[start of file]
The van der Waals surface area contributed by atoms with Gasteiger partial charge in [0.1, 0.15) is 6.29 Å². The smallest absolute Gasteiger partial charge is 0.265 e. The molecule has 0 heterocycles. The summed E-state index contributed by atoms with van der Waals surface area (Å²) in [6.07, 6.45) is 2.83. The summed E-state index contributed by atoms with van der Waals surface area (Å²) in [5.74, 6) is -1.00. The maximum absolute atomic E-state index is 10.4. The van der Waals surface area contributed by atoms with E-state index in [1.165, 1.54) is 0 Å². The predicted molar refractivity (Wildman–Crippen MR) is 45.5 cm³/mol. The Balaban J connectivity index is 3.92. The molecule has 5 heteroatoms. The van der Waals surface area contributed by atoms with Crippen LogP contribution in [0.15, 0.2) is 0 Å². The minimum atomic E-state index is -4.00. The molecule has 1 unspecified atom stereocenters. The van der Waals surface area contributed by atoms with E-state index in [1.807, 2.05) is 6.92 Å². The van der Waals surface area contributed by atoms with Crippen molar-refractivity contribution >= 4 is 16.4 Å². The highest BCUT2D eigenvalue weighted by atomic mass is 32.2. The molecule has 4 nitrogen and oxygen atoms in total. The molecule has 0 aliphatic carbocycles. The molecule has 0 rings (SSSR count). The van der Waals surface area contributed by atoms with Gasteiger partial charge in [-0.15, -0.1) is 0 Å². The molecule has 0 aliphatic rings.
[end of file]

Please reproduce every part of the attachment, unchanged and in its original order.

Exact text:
The van der Waals surface area contributed by atoms with Gasteiger partial charge in [0.1, 0.15) is 6.29 Å². The smallest absolute Gasteiger partial charge is 0.265 e. The molecule has 0 heterocycles. The summed E-state index contributed by atoms with van der Waals surface area (Å²) in [6.07, 6.45) is 2.83. The summed E-state index contributed by atoms with van der Waals surface area (Å²) in [5.74, 6) is -1.00. The maximum absolute atomic E-state index is 10.4. The van der Waals surface area contributed by atoms with E-state index in [1.165, 1.54) is 0 Å². The predicted molar refractivity (Wildman–Crippen MR) is 45.5 cm³/mol. The Balaban J connectivity index is 3.92. The molecule has 5 heteroatoms. The van der Waals surface area contributed by atoms with Crippen LogP contribution in [0.15, 0.2) is 0 Å². The minimum atomic E-state index is -4.00. The molecule has 1 unspecified atom stereocenters. The van der Waals surface area contributed by atoms with E-state index in [1.807, 2.05) is 6.92 Å². The van der Waals surface area contributed by atoms with Crippen molar-refractivity contribution >= 4 is 16.4 Å². The highest BCUT2D eigenvalue weighted by atomic mass is 32.2. The molecule has 4 nitrogen and oxygen atoms in total. The molecule has 0 aliphatic carbocycles. The molecule has 0 rings (SSSR count). The van der Waals surface area contributed by atoms with Gasteiger partial charge in [-0.15, -0.1) is 0 Å². The molecule has 0 aliphatic rings.